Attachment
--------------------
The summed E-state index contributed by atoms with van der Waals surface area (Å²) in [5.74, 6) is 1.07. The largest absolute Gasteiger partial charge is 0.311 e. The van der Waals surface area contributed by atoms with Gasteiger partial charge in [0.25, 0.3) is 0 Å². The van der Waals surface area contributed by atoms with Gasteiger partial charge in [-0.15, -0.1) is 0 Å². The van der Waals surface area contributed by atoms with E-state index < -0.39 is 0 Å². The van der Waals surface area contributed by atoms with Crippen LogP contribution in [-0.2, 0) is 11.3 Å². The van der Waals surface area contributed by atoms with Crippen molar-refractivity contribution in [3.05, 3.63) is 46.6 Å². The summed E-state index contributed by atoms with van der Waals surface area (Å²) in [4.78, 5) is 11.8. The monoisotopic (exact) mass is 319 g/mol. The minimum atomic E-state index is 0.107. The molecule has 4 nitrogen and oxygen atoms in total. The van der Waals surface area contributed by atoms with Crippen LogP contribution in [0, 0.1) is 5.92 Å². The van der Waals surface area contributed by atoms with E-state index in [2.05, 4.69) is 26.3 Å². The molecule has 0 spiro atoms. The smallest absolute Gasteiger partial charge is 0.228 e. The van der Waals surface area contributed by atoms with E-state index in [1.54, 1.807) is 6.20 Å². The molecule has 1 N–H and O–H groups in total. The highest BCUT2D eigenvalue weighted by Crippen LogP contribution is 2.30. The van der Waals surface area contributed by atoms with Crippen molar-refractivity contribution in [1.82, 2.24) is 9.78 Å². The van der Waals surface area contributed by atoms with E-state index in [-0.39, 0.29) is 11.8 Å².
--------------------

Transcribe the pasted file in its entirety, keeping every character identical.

The summed E-state index contributed by atoms with van der Waals surface area (Å²) in [5.74, 6) is 1.07. The largest absolute Gasteiger partial charge is 0.311 e. The van der Waals surface area contributed by atoms with Gasteiger partial charge in [0.25, 0.3) is 0 Å². The van der Waals surface area contributed by atoms with Gasteiger partial charge in [-0.15, -0.1) is 0 Å². The van der Waals surface area contributed by atoms with E-state index < -0.39 is 0 Å². The van der Waals surface area contributed by atoms with Crippen LogP contribution in [-0.2, 0) is 11.3 Å². The van der Waals surface area contributed by atoms with Crippen molar-refractivity contribution in [3.05, 3.63) is 46.6 Å². The summed E-state index contributed by atoms with van der Waals surface area (Å²) in [4.78, 5) is 11.8. The monoisotopic (exact) mass is 319 g/mol. The minimum atomic E-state index is 0.107. The molecule has 4 nitrogen and oxygen atoms in total. The van der Waals surface area contributed by atoms with Crippen LogP contribution in [0, 0.1) is 5.92 Å². The van der Waals surface area contributed by atoms with E-state index in [2.05, 4.69) is 26.3 Å². The molecule has 0 spiro atoms. The smallest absolute Gasteiger partial charge is 0.228 e. The van der Waals surface area contributed by atoms with E-state index in [1.54, 1.807) is 6.20 Å². The molecule has 1 N–H and O–H groups in total. The highest BCUT2D eigenvalue weighted by Crippen LogP contribution is 2.30. The van der Waals surface area contributed by atoms with Crippen molar-refractivity contribution in [1.82, 2.24) is 9.78 Å². The van der Waals surface area contributed by atoms with E-state index in [-0.39, 0.29) is 11.8 Å².